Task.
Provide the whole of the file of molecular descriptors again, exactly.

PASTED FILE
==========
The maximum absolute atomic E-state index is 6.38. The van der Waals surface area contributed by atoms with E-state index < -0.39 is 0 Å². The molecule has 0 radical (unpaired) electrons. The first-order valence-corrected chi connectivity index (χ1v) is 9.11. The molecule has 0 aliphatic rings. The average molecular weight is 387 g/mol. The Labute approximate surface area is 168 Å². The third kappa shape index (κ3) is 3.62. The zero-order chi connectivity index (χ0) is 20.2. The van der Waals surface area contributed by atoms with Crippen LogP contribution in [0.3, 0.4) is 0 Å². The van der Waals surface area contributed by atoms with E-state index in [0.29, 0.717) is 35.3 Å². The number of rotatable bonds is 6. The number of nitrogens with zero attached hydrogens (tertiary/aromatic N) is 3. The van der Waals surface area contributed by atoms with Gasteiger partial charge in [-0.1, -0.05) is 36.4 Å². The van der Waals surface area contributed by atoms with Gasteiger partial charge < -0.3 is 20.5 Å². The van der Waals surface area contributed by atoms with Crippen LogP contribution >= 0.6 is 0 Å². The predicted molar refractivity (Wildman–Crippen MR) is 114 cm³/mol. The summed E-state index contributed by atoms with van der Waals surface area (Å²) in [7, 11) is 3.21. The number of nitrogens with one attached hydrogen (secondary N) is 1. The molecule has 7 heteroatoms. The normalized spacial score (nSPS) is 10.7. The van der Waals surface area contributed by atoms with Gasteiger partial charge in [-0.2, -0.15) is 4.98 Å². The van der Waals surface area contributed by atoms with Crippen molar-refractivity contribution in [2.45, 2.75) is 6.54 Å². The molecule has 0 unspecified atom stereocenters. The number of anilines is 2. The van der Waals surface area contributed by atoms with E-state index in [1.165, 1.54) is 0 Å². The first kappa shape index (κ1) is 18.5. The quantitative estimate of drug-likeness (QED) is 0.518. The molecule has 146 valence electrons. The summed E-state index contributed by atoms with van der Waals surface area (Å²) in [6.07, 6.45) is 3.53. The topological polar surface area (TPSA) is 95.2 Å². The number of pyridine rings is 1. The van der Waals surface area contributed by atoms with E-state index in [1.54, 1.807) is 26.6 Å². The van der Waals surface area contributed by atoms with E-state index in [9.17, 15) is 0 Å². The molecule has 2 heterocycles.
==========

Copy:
The maximum absolute atomic E-state index is 6.38. The van der Waals surface area contributed by atoms with E-state index < -0.39 is 0 Å². The molecule has 0 radical (unpaired) electrons. The first-order valence-corrected chi connectivity index (χ1v) is 9.11. The molecule has 0 aliphatic rings. The average molecular weight is 387 g/mol. The Labute approximate surface area is 168 Å². The third kappa shape index (κ3) is 3.62. The zero-order chi connectivity index (χ0) is 20.2. The van der Waals surface area contributed by atoms with Crippen LogP contribution in [0.3, 0.4) is 0 Å². The van der Waals surface area contributed by atoms with E-state index in [0.29, 0.717) is 35.3 Å². The number of rotatable bonds is 6. The number of nitrogens with zero attached hydrogens (tertiary/aromatic N) is 3. The van der Waals surface area contributed by atoms with Gasteiger partial charge in [-0.1, -0.05) is 36.4 Å². The van der Waals surface area contributed by atoms with Gasteiger partial charge < -0.3 is 20.5 Å². The van der Waals surface area contributed by atoms with Crippen LogP contribution >= 0.6 is 0 Å². The predicted molar refractivity (Wildman–Crippen MR) is 114 cm³/mol. The summed E-state index contributed by atoms with van der Waals surface area (Å²) in [7, 11) is 3.21. The number of nitrogens with one attached hydrogen (secondary N) is 1. The molecule has 7 heteroatoms. The normalized spacial score (nSPS) is 10.7. The van der Waals surface area contributed by atoms with Gasteiger partial charge in [-0.2, -0.15) is 4.98 Å². The van der Waals surface area contributed by atoms with Crippen molar-refractivity contribution in [2.45, 2.75) is 6.54 Å². The molecule has 0 unspecified atom stereocenters. The number of anilines is 2. The van der Waals surface area contributed by atoms with E-state index in [1.165, 1.54) is 0 Å². The first kappa shape index (κ1) is 18.5. The quantitative estimate of drug-likeness (QED) is 0.518. The molecule has 146 valence electrons. The summed E-state index contributed by atoms with van der Waals surface area (Å²) in [6.07, 6.45) is 3.53. The topological polar surface area (TPSA) is 95.2 Å². The number of pyridine rings is 1. The van der Waals surface area contributed by atoms with E-state index in [1.54, 1.807) is 26.6 Å². The van der Waals surface area contributed by atoms with E-state index in [9.17, 15) is 0 Å². The molecule has 2 heterocycles.